The mids are very well balanced on the Final Audio E3000, with male and female vocals not being dominant over the other. Instrument separation is excellent in the mids, coupled with the great imaging and superb soundstage, music and vocals float around effortlessly in the mids. The excellent timbre caps off one of the best mids I’ve heard in a sub $50 set. There isn’t the usual boosted sawtooth upper mids CHIFI tuning that we frequently see at this price range. This set is definitely one for mid lovers, though some folks may find female vocals a bit too laid back/lacking bite due to the tuning.


The treble of the Final Audio E3000 is extremely safe and smooth, and perhaps may border on being dark, especially without amping. Treble doesn’t extend as high as the typical CHIFI sets at the same price segment, and has some roll off. Details are not overly emphasized like treblehead sets. As such, the Final E3000’s treble has no sibilance or harshness, and is very suitable for long listening sessions, though I think trebleheads will not like the treble tuning here. It’s a love or hate thing for the treble, I’m treble sensitive and actually appreciate this for chill sessions. As discussed above, perhaps tip rolling may improve the treble extension and quantity a bit, YMMV.


As per comparing apples to apples, I left out multi BA/hybrids/exotic drivers from the comparisons, as the different transducers have their inherent strengths and weaknesses. Comparing some single DD type sets at $100 and below:

1) BLON BL-03 ($25 USD; more with aftermarket tips/cables due to the poor stock fit)

Sorry to those from the BLON cult, but I find that the Final Audio E3000 is an upgrade over the BLON in a lot of areas. The Final Audio E3000 eats the BLON BL-03 for breakfast, lunch, dinner and supper (and all the snack times) in fit, accessories, soundstage, details, instrument separation and imaging (when amped).

Both sets have excellent timbre, maybe the BLON BL-03 is better in this department, but even in the area of tonality, which is supposedly BLON BL-03’s forte, it loses to the Final Audio E3000. The BLON BL-03 has a too bloated midbass with midbass bleed, and the upper mids get hot with louder volumes on the BLON BL-03 (Fletcher Munson Curve). Both sets have a slower mid bass and won’t win awards in bass speed or accuracy.

The BLON BL-03 has a detachable cable, but the stock cable and stock tips are crap, which necessitates most folks to source for aftermarket tips/cables, which may very well bring the cost of the BLON BL-03 to equal or even exceed that of the Final Audio E3000 ($40 – 50 USD).

BLON BL-03 scales better with amping, but the Final Audio E3000 much more so. Isolation on both sets is poor, but the BLON BL-03 is slightly better, though I personally won’t bring both sets on the subway (to protect hearing health).

2) TFZ No. 3 ($109 USD)

The TFZ No. 3 is much more V shaped than the Final Audio E3000, and the TFZ No. 3 is a bone fide basshead set with better bass quantity and extension. Quantity is not quality however, and the TFZ No. 3’s bass is bloated, boomy and not precise, with a midbass bleed. The TFZ No. 3 has better clarity due to the boosted upper mids, but by the same token, can get very harsh in the upper mids with louder volumes (Fletcher Munson Curve). Final Audio E3000 is better than the TFZ No. 3 in soundstage, imaging, instrument separation, timbre and tonality. TFZ No. 3 though, has better isolation and has detachable cables, but costs more than double that of the Final Audio E3000.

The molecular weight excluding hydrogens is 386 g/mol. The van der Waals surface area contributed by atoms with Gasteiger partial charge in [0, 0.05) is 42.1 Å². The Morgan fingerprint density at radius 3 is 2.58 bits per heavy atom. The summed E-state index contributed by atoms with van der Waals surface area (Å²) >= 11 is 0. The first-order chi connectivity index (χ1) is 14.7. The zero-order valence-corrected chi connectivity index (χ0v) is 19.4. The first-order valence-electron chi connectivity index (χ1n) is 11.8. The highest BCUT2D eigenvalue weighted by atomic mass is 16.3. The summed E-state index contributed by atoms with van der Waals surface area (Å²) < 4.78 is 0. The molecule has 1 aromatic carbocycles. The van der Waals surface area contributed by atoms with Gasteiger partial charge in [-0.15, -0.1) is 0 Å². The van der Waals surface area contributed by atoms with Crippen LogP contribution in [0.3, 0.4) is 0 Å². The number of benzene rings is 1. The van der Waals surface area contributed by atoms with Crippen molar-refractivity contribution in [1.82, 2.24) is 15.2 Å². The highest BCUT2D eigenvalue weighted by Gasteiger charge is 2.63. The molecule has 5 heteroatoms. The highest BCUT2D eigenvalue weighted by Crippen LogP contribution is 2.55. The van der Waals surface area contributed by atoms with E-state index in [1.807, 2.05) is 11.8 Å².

I wouldn’t recommend the TFZ No. 3 over the Final Audio E3000 unless you are a diehard basshead and listen to mostly bass forward music.

3) Urbanfun YBF-ISS014 ($69 USD)

CAVEAT: The following comparison is only assuming one gets a true beryllium driver Urbanfun with a working MMCX connector (and this is a BIG if). The Urbanfun has slightly better timbre and isolation. Imaging and soundstage are better in the Final Audio E3000. Details and clarity are slightly better on the Urbanfun. Subbass extends deeper and is of greater quantity on the Urbanfun with the beryllium driver providing fast transients and a more textured bass than the Final Audio E3000.

Mid and vocal lovers best take the Final Audio E3000 over the Urbanfun though, as the lower mids are a bit too recessed in the Urbafun. Those that want a more bassy and “fun” sounding set can opt for the Urbanfun.

There are many reports of bad QC in the MMCX connectors and driver doubt in the Urbanfun, even in newer stock, so between a wonky detachable MMCX connector (in the Urbanfun) and a noodle thin non detachable cable (in the Final Audio E3000), I’ll take the latter any day.

4) iBasso IT00 ($69 USD)

The iBasso IT00 has a mild U shaped tuning, and it isn’t as laid back sounding, with a better extension at both ends (treble/bass) than the Final Audio E3000. iBasso IT00’s bass is faster, of larger quantity at the subbass, and there is more accurate and textured bass on the iBasso IT00. Both sets are non fatiguing, but the IT00 has better clarity and details. Soundstage and imaging is better on the Final Audio E3000. The iBasso IT00 has detachable cables, but suffers from quite bad driver flex, which is not present in the Final Audio E3000. Accessories are more generous on the IT00, and the IT00 has better isolation too.

5) HZSound Heart Mirror ($44 USD)